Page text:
During an appearance on the podcast WTF with Marc Maron, 1883 star Sam Elliott had some choice words about the Oscar-nominated Western film The Power of the Dog.
Elliott, known for his roles in a slew of Westerns throughout the years, bashed the film during his conversation with Maron, calling the movie "a piece of sh-t."
Among his critcisms, Elliott took issue with the film being described as an "evisceration of the American myth" by the LA Times.
"I'll tell you why I didn't like it anyway. I looked at when I was down there in Texas doing 1883 and what really brought it home to me the other day when I said, 'Do you want to f-cking talk about it?' There was a f-cking full-page ad out in the LA Times and there was a review, not a review, but a clip, and it talked about the 'evisceration of the American myth,'" Elliott said.
Elliott also questioned the credentials of the film's director, Jane Campion, who's from New Zealand.
"What the f--- does this woman -- she's a brilliant director, by the way, I love her work, previous work -- but what the f--- does this woman from down there, New Zealand, know about the American West?" Elliott asked.
The actor also took issue with the imagery of the cowboys in the film, comparing them to Chippendales dancers and adding that they were "all running around in chaps and no shirts. ("He had two pairs of chaps, a wooly pair and a leather pair. Every time he'd walk in from somewhere, he never was on a horse, maybe once, he'd walk into the f---ing house, storm up the f---ing stairs, go lay on his bed in his chaps and play his banjo. It was like, what the f---?" Elliott said, in reference to one of the film's stars, Benedict Cumberbatch. "Where's the Western in this Western?")
"There's all these allusions to homosexuality throughout the f---ing movie," Elliott continued.
The film, based on the 1967 novel of the same name by Thomas Savage, centers on a repressed gay cowboy, Phil (Benedict Cumberbatch), as he falls for the son of a young widow. The movie explores themes of toxic masculinity and binary gender roles in the American west. (As noted in a 2009 exhibit at the Autry Museum of the American West, there's a rich history of gay and trans people in the American West.)
In response to Elliott's comments, Campion said that Elliott is not a cowboy, but an actor. She also added that the history of the American West is too vast to be boxed into a stereotype.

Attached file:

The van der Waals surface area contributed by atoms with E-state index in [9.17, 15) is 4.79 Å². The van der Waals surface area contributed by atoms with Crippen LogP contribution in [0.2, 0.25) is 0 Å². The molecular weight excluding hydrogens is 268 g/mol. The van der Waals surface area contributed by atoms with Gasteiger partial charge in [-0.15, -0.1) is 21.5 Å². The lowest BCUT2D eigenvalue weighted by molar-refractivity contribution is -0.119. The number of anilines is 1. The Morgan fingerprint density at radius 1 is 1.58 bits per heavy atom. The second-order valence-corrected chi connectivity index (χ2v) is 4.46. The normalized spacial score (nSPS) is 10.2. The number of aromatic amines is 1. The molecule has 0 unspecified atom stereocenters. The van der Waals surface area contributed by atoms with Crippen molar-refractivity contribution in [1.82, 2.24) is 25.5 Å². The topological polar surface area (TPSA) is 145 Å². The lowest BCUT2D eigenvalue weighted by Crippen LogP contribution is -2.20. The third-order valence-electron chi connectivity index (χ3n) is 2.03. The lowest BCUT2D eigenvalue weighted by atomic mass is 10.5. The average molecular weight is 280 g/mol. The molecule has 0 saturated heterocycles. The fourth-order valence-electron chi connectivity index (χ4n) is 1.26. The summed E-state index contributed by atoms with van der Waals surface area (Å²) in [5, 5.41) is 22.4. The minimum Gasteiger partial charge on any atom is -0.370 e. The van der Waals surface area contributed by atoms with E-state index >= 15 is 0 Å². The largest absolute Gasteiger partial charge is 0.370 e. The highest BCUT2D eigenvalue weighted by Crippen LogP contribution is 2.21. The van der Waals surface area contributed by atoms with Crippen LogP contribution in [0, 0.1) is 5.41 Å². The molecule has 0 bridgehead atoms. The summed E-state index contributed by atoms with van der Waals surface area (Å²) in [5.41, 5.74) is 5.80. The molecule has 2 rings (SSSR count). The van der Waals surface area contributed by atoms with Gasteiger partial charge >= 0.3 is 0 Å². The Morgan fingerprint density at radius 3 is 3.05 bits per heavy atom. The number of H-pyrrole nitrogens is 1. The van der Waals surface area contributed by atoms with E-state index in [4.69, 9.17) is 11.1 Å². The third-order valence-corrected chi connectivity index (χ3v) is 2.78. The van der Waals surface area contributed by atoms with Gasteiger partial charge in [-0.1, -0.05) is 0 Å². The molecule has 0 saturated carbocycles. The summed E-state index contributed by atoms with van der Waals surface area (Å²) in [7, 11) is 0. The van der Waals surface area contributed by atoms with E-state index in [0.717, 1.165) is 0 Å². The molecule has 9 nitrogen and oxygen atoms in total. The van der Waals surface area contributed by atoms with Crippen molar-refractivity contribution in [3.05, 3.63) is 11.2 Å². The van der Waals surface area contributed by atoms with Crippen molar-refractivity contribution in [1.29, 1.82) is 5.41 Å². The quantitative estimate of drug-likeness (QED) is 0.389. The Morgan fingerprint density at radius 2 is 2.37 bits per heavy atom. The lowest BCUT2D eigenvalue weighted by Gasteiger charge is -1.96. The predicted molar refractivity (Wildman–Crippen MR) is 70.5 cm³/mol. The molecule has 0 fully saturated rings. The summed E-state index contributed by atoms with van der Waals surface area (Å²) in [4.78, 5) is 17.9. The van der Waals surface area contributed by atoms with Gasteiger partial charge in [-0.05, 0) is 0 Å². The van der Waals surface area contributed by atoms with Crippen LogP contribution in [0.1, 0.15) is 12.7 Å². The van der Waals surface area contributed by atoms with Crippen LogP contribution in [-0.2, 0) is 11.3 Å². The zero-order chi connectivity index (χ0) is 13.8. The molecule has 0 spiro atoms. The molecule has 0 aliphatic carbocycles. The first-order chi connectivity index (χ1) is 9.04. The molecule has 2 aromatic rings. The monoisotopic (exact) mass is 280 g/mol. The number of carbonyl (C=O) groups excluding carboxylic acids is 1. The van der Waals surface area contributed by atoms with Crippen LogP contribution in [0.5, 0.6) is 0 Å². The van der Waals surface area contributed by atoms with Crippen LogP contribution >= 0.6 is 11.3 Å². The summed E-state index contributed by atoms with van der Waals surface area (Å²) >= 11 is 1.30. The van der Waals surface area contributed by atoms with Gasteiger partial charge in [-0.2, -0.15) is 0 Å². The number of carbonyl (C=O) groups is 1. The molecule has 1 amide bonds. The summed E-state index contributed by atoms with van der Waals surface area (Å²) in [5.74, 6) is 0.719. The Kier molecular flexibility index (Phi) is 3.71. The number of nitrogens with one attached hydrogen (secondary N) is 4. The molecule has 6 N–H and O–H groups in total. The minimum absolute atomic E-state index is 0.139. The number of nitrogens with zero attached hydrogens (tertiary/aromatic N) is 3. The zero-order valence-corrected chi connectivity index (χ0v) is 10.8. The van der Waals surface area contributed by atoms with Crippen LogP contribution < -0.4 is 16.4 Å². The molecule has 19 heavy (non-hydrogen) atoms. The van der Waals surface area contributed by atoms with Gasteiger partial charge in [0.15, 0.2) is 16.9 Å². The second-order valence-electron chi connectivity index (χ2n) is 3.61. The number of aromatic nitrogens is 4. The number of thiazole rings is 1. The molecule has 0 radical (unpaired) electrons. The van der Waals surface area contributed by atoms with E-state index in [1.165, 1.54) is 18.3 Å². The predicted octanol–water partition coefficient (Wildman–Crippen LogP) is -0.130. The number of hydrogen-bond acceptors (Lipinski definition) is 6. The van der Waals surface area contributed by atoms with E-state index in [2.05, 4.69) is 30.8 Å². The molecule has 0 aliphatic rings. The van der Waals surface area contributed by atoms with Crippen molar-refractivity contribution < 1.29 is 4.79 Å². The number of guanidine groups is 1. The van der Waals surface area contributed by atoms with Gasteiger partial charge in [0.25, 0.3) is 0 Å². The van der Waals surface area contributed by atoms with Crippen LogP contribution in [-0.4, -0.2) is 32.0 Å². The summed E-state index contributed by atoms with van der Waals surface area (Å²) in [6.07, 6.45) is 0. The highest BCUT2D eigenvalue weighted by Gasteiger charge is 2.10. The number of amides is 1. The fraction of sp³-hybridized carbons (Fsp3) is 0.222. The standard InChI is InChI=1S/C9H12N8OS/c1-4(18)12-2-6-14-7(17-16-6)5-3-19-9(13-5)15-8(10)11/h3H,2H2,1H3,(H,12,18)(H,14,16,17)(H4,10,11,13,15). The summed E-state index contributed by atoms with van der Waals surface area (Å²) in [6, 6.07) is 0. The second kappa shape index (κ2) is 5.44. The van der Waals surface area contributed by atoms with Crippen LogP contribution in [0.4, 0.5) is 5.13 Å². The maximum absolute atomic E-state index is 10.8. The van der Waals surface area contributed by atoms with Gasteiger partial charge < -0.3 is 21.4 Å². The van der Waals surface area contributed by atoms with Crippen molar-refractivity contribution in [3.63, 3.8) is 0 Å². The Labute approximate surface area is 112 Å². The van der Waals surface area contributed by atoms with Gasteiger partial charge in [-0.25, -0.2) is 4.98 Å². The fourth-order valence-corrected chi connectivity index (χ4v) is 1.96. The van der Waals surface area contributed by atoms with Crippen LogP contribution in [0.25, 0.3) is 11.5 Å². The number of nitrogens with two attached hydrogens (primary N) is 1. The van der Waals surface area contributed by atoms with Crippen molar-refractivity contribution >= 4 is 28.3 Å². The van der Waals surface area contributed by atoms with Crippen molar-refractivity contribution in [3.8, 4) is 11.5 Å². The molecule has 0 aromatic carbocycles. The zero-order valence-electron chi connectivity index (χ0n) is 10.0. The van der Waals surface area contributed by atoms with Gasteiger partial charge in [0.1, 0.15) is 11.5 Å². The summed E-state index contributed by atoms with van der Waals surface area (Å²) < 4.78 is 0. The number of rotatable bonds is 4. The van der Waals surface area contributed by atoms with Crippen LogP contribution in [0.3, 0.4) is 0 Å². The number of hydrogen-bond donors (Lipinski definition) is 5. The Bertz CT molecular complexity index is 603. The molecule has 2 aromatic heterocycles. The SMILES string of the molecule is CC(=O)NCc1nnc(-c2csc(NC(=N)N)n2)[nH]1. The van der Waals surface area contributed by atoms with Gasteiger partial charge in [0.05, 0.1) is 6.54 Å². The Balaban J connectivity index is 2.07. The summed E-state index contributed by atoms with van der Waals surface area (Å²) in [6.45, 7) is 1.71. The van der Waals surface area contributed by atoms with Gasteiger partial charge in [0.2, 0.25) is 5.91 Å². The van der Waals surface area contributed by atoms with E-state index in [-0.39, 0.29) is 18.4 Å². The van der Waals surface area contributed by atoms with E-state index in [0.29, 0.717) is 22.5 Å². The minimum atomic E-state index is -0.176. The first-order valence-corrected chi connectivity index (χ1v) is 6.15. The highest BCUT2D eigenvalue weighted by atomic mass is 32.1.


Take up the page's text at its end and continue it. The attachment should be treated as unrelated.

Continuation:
"What can I say? I'm sorry, he was being a little bit of a B-I-T-C-H. Sorry to say it, but he's not a cowboy; he's an actor," Campion said during the Directors Guild of America awards. "The West is a mythic space and there's a lot of room on the range."
Campion also took issue with Elliott questioning her ability as a woman from New Zealand to tell stories of the American West, nodding to Sergio Leone, the Italian director who created some of the most iconic and beloved Westerns of all time -- in Spain.
"I think it's a little bit sexist... because when you think about the number of amazing Westerns made in Spain by [director] Sergio Leone," Campion said. "I consider myself a creator, and I think he thinks of me as a woman or something lesser first, and I don't appreciate that."
The Power of the Dog star Benedict Cumberbatch also commented on Elliott's comments about the film.
"Beyond that reaction, that sort of denial that anybody could have any other than a heteronormative existence because of what they do for a living or where they're born, there's also a massive intolerance within the world at large towards homosexuality still and toward an acceptance of the other and anything kind of difference," Cumberbatch said during a BAFTA Film Sessions panel.
Best Picture-nominee The Power of the Dog, also starring Kirsten Dunst, Kodi Smit-McPhee and Jesse Plemons, is the most nominated film at this year's Academy Awards, which will be held on March 27.
Enjoy all things country?
Don't miss a story! Sign up for daily stories delivered to your inbox.